A la carte: Emails, Saving Barnes & Noble, Giving Decline, Wal-Mart
For my newer readers, a la carte is a collection of articles and posts across the web that I've bookmarked as interesting (usually through Pocket, a great service). Here we go:
Evangelism and Email
Chuck Lawless raises practical concerns about what email can't do and what it is doing to us. He compares it to the church's approach to evangelism:
My biggest concern about e-mail, though, is that this medium makes it possible to send messages without ever talking to each other.. I am simply saying [evangelism strategies] are not enough if evangelism is not also personal.
Yes, write evangelistic emails, invite your neighbors and friends to church, follow up with guests, take mission trips, and expect your pastor to be a model..
Don’t forget, though, to tell others about Jesus — and take the risk to do it face-to-face. (Source)
10 Ways to Save Barnes & Noble Many have sounded the alarm with consistent quarters of losses at the nation's only remaining national book chain that it is going belly up. For some communities (like the New River Valley, specifically Christiansburg and Blacksburg), there are no other bookstores!
Gracy Howard suggests 10 things B&N should do. Which do you agree with? What would you add?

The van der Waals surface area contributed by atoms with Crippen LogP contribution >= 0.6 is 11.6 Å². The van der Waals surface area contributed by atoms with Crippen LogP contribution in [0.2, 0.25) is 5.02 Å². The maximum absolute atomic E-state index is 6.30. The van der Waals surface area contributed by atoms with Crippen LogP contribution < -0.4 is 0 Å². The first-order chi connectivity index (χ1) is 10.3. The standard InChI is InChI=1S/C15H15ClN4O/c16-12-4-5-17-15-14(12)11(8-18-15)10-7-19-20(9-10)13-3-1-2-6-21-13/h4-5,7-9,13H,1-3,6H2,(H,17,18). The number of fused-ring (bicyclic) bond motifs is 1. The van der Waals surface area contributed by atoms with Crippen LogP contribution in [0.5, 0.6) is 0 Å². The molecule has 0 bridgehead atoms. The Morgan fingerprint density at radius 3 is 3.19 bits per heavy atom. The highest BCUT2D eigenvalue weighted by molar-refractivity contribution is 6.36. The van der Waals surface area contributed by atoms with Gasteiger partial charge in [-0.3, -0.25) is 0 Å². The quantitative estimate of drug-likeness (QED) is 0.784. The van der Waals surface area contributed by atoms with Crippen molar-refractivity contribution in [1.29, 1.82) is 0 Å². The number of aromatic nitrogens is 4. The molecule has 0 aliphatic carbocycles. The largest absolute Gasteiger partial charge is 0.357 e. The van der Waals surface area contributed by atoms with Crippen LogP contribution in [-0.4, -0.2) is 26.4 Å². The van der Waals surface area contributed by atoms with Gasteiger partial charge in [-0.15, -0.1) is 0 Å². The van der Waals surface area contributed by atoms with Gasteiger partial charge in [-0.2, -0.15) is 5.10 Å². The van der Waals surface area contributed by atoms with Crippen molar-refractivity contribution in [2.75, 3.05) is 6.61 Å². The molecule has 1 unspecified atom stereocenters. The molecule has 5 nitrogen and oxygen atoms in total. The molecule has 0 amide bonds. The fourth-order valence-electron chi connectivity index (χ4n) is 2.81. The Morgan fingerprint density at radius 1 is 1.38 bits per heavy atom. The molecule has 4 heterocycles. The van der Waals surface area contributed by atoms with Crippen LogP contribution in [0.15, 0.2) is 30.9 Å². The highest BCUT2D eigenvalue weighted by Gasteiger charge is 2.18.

The decline of church giving
"...charitable giving to houses of worship and religious organizations fell 2.2 percent in 2012 (when adjusted for inflation) over the previous year. Meanwhile, every other giving sector except foundations saw donations grow in 2012." (Source)
I wonder if its because people are being individualistic about what they support? Have even Christians lost faith in their churches and decided that the individual church member knows better and thus will create a "pick and choose" smorgasbord of religious charities or justice organizations to give to?
The Wal-Mart you didn't know Here's a really interesting read on the Wal-Mart corporation. Though written in 2003, its still compelling.
To a person, all those interviewed credit Wal-Mart with a fundamental integrity in its dealings that's unusual in the world of consumer goods, retailing, and groceries. Wal-Mart does not cheat suppliers, it keeps its word, it pays its bills briskly. "They are tough people but very honest; they treat you honestly.."
The article tells a brief story of how Wal-Mart's practices hurt Vlasic (the pickle people). Yet their policies are good for those with low incomes. Opinions vary widely, but the entry is still worth a read.
By the way, there's this great little book that's been written that compares the American church to Wal-Mart and offers lessons for Christians on how to live lives of joy...